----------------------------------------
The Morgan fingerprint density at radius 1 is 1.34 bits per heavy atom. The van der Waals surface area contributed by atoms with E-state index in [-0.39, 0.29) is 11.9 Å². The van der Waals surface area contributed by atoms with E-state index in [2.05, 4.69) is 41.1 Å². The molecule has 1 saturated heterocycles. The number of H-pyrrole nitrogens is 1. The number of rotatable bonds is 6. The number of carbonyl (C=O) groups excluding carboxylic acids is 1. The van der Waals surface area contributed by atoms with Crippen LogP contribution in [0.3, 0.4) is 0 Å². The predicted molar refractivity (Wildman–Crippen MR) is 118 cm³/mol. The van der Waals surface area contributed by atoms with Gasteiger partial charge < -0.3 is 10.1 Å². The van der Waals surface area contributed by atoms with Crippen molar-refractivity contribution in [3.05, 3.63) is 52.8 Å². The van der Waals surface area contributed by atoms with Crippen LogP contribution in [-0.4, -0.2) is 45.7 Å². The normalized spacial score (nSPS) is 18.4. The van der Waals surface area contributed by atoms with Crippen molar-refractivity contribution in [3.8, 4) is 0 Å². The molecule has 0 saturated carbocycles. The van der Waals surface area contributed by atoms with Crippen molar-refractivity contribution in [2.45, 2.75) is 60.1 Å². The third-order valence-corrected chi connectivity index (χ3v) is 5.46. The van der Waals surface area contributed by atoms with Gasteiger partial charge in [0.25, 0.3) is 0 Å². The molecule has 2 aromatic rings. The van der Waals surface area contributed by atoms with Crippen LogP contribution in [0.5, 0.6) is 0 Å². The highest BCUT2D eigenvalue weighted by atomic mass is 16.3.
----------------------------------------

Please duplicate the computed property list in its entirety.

The Morgan fingerprint density at radius 1 is 1.34 bits per heavy atom. The van der Waals surface area contributed by atoms with E-state index in [-0.39, 0.29) is 11.9 Å². The van der Waals surface area contributed by atoms with E-state index in [2.05, 4.69) is 41.1 Å². The molecule has 1 saturated heterocycles. The number of H-pyrrole nitrogens is 1. The number of rotatable bonds is 6. The number of carbonyl (C=O) groups excluding carboxylic acids is 1. The van der Waals surface area contributed by atoms with Crippen LogP contribution in [0.3, 0.4) is 0 Å². The predicted molar refractivity (Wildman–Crippen MR) is 118 cm³/mol. The van der Waals surface area contributed by atoms with Gasteiger partial charge < -0.3 is 10.1 Å². The van der Waals surface area contributed by atoms with Crippen molar-refractivity contribution in [3.05, 3.63) is 52.8 Å². The van der Waals surface area contributed by atoms with Crippen LogP contribution in [-0.4, -0.2) is 45.7 Å². The normalized spacial score (nSPS) is 18.4. The van der Waals surface area contributed by atoms with Crippen molar-refractivity contribution in [3.8, 4) is 0 Å². The molecule has 0 saturated carbocycles. The van der Waals surface area contributed by atoms with Crippen molar-refractivity contribution in [2.45, 2.75) is 60.1 Å². The third-order valence-corrected chi connectivity index (χ3v) is 5.46. The van der Waals surface area contributed by atoms with Gasteiger partial charge in [0.25, 0.3) is 0 Å². The molecule has 2 aromatic rings. The van der Waals surface area contributed by atoms with Crippen LogP contribution in [0.5, 0.6) is 0 Å². The highest BCUT2D eigenvalue weighted by atomic mass is 16.3.